NRDE-3 (Guang et al., 2008). HPL-2 is one of two C. elegans
homologs of Heterochromatin Protein 1 (HP1) (Couteau et al.,
2002). HPL-2 is involved in multiple cellular events, including
gene regulation and DNA replication and repair (Couteau et al.,
2002; Coustham et al., 2006; Black and Whetstine, 2011), as
well as transgene silencing and piRNA-mediated gene silencing
in the gonad (Grishok et al., 2005; Burkhart et al., 2011; Ashe
et al., 2012; Buckley et al., 2012; Shirayama et al., 2012). Strains
that lacked MUT-7 or HPL-2 were defective for butanone adap-
tation (Figure 1B). These results suggest that heterochromatin
and possibly small RNAs promote odor adaptation downstream
Using mut-7 and hpl-2 promoter fusions to drive expression of
GFP-tagged MUT-7 or HPL-2, respectively, we observed GFP
expression in many cells, including both AWCs (Figure 1C). To
determine whether MUT-7 and HPL-2 act in the AWC neurons,
the site of odor sensation and adaptation, we asked whether
cell-specific expression of MUT-7 and HPL-2 could rescue the
odor adaptation defect of each corresponding mutant strain.
Expressing MUT-7 or HPL-2 solely within the AWC neurons
(from the AWC-specific ceh-36prom3promoter [Etchberger
et al., 2007]) of the respective mutant strain rescued its adapta-
tion defects (Figure 1D). These data indicate that MUT-7 and
HPL-2 act within AWC neurons to promote odor adaptation.
These factors could be required at the time of odor exposure
or developmentally. To distinguish between these possibilities,
we used the heat shock promoter phsp-16.2 (Stringham et al.,
1992) to express each factor in the adult immediately prior to
odor exposure. Heat-shock-driven expression restored adapta-
tion to the mut-7 and hpl-2 strains (Figure 1E). Consistent with a
requirement in the adult, neither morphology nor cell fate of the
AWC was altered by loss of HPL-2 or MUT-7 (Figure S1B and
Table S1). Together, these results indicate that the adaptation
defects of mut-7- and hpl-2-deficient animals are not due to
To address whether MUT-7 and HPL-2 act in the same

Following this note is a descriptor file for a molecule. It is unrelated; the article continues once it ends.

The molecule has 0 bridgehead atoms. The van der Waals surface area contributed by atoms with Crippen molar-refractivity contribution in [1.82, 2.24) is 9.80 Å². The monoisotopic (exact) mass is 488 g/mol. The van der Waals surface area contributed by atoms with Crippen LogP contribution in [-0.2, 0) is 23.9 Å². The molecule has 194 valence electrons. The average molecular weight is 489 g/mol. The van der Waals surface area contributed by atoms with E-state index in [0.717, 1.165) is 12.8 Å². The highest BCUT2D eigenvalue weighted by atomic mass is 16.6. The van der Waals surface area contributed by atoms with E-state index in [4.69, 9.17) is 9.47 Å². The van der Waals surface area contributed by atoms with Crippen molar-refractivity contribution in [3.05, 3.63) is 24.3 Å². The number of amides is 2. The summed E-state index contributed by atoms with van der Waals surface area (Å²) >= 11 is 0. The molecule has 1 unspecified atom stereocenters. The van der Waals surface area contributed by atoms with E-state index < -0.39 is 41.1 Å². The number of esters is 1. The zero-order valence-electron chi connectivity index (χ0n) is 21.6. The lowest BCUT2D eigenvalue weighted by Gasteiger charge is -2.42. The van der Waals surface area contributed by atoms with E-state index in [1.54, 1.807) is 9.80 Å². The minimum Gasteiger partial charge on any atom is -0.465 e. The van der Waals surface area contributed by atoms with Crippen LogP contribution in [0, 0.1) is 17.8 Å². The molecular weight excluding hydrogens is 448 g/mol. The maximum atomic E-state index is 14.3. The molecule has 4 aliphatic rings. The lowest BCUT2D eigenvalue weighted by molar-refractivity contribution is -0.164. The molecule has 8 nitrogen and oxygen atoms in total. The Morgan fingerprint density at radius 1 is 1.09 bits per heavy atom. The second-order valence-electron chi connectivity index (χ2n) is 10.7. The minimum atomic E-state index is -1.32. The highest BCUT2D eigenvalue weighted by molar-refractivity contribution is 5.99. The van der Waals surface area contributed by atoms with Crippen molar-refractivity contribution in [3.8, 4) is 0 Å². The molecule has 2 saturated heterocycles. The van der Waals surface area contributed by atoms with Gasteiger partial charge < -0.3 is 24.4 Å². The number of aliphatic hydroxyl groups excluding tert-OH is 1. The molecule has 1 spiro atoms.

molecular pathway, we created mut-7;hpl-2 and control
Cell 154, 1010–1022, August 29, 2013 ª2013 Elsevier Inc. 1011
Figure 1. HPL-2 and MUT-7 Act at the Time of Odor Exposure in the AWC Neurons to Promote Adaptation to Butanone
(A) Olfactory adaptationparadigm. Animalsexposed tobufferalone (naive)or butanone(adapted) for80minareplacedatthe‘‘origin’’ofanagar-lined10cmPetri
dish. Butanone is placed at the red and ethanol at the black ‘‘X.’’ Sodium azide (to paralyze the worms) was also placed at each ‘‘X.’’ Animals roam plates 2 hr
before counting. The CI is calculated by subtracting the number of animals at the diluent from the number at the odor and dividing this by the number of animals
that left the origin.
(B) Initial screen of mutant strains defective for siRNA pathways. Barsrepresentmean CIs of strains of theindicated genotype that had either been incubated with
buffer (?) or buffer-diluted butanone (+) for 80 min. Bars for wild-type represent the mean CI of pooled controls for all the strains. All error bars are SEM. The side-
by-side comparisons of each strain with wild-type controls are shown in Figure S1A. ** = p < 0.005, * = p < 0.05, and ‘‘n.s.’’ = p > 0.05. Unless otherwise noted, all
tests weretwo-tailedStudent’s ttest,andallassayswereperformed onseparatedayswith>100animals perassay.drsh-1,alg-2,dcr-1:n=4;rde-1mut-7:n=6;
hpl-2: n = 5.
(legend continued on next page)
1012 Cell 154, 1010–1022, August 29, 2013 ª2013 Elsevier Inc.
fbf-1;hpl-2 double-mutant animals. We found that the ability of
hpl-2 or mut-7 single-mutant animals to adapt to odors was
similar to the ability of mut-7;hpl-2 double-mutant animals
(Figure 1F), but the adaptation defects of hpl-2 were enhanced
in the fbf-1;hpl-2 double-mutant strain. These data indicate
that MUT-7 and HPL-2 likely act in the same pathway within
AWC to promote odor adaptation at the time of odor
To probe the involvement of nuclear RNAi in adaptation, we
examined the nuclear Ago, NRDE-3. NRDE-3 interacts with a
subset of endo-22GRNAs and shuttles them into the nucleus,
where they direct cotranscriptional gene silencing (Guang
et al., 2008). NRDE-3 is expressed in the AWC neurons (B.-T.J.
and N.D.L., unpublished data), and the NRDE-3 null (nrde-
3(gg66)) was unable to adapt to butanone (Figure 1G). These